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Brian May suffers heart attack amid excruciating pain - and thinks his guitar strap could be to blame

Brian May of Queen performs at ANZ Stadium on February 15, 2020 in Sydney, Australia.
(Image credit: Don Arnold/WireImage)

Brian May has been making headlines throughout the COVID-19 quarantine period, first for teaching Bohemian Rhapsody and inspiring countless collaborative jams, then for tearing his buttocks in a freak gardening accident. And now the Queen guitarist has admitted he recently suffered a heart attack, which left him “near death”.

In a new Instagram post, the Queen guitarist revealed that he continued to experience pain for a week after returning home from his gardening injury earlier this month.

Upon his return to hospital, an MRI scan revealed he had a severely compressed sciatic nerve - something May contributes to “50 years of running around with a guitar strap over my left shoulder holding a heavy guitar… But it probably was all worth it!”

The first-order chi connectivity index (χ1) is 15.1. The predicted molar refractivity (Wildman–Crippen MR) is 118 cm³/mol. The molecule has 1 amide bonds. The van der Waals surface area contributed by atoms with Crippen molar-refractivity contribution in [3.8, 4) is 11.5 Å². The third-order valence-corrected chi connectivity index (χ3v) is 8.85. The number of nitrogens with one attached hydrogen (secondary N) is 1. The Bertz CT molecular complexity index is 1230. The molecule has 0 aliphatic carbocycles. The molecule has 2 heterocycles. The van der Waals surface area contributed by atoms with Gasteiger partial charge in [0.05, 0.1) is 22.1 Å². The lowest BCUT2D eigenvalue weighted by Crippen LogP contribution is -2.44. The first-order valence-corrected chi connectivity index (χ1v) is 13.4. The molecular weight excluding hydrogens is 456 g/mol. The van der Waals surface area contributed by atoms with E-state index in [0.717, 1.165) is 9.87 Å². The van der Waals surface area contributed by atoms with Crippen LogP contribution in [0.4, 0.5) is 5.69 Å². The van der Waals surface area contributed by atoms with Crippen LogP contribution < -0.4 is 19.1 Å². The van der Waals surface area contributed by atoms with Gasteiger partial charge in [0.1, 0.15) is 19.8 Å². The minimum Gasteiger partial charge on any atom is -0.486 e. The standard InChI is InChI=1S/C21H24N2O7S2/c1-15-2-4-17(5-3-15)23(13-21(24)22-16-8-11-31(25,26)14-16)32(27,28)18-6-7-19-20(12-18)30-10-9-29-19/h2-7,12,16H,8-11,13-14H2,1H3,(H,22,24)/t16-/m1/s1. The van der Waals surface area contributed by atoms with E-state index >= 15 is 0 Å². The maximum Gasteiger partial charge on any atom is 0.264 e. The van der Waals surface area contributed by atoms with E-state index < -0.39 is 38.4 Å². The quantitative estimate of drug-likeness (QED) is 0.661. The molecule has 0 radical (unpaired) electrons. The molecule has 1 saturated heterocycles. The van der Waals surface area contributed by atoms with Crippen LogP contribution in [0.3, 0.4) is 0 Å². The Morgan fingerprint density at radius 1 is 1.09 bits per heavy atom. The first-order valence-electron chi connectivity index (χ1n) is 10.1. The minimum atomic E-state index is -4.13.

The guitar hero also discovered that a 40-minute period of chest pain and tightness during his gardening injury had, in fact, been a small heart attack. He has since had stents implanted to restore the flow of blood to blocked arteries.

“I’m incredibly grateful that I now have a life to lead again,” said May. “I was actually very near death because of this, but the pain that I had was from something completely different.”

Fortunately, May is still in good spirits - even joking about one particularly pertinent Queen album title…

“Sheer Heart Attack, eh?” he said. “Well, I think I always worried a little bit about that album title. I wondered if it might upset some people who had actually had heart attacks. I’m actually quite relieved now that I’m in that club - and I don’t find it upsetting at all!”

A post shared by Brian Harold May (@brianmayforreal)

A photo posted by on on May 24, 2020 at 7:42pm PDT

Mike is Digital Editor-in-Chief of Guitar World, having spent nine storied years contributing to guitar journalism and a decade-and-a-half performing in bands of variable genre (and quality). He has written and edited for MusicRadar, Total Guitar and Guitarist, and makes prog-ish instrumental rock under the nom de plume Maebe.